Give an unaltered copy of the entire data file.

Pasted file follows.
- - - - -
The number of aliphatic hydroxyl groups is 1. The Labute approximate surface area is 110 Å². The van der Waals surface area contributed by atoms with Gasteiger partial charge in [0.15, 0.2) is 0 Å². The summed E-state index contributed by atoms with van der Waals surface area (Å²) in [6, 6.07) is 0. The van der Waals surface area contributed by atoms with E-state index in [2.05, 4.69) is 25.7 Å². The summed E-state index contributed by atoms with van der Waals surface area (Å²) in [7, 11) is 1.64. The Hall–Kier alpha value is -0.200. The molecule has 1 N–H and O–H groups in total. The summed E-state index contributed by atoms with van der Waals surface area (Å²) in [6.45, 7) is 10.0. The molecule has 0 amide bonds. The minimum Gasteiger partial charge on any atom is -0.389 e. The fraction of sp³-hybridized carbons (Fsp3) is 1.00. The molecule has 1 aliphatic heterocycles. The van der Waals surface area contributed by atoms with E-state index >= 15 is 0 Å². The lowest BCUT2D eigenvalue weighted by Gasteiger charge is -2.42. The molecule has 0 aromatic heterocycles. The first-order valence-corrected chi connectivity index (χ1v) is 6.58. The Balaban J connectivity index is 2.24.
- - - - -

The number of aliphatic hydroxyl groups is 1. The Labute approximate surface area is 110 Å². The van der Waals surface area contributed by atoms with Gasteiger partial charge in [0.15, 0.2) is 0 Å². The summed E-state index contributed by atoms with van der Waals surface area (Å²) in [6, 6.07) is 0. The van der Waals surface area contributed by atoms with E-state index in [2.05, 4.69) is 25.7 Å². The summed E-state index contributed by atoms with van der Waals surface area (Å²) in [7, 11) is 1.64. The Hall–Kier alpha value is -0.200. The molecule has 1 N–H and O–H groups in total. The summed E-state index contributed by atoms with van der Waals surface area (Å²) in [6.45, 7) is 10.0. The molecule has 0 amide bonds. The minimum Gasteiger partial charge on any atom is -0.389 e. The fraction of sp³-hybridized carbons (Fsp3) is 1.00. The molecule has 1 aliphatic heterocycles. The van der Waals surface area contributed by atoms with E-state index >= 15 is 0 Å². The lowest BCUT2D eigenvalue weighted by Gasteiger charge is -2.42. The molecule has 0 aromatic heterocycles. The first-order valence-corrected chi connectivity index (χ1v) is 6.58. The Balaban J connectivity index is 2.24.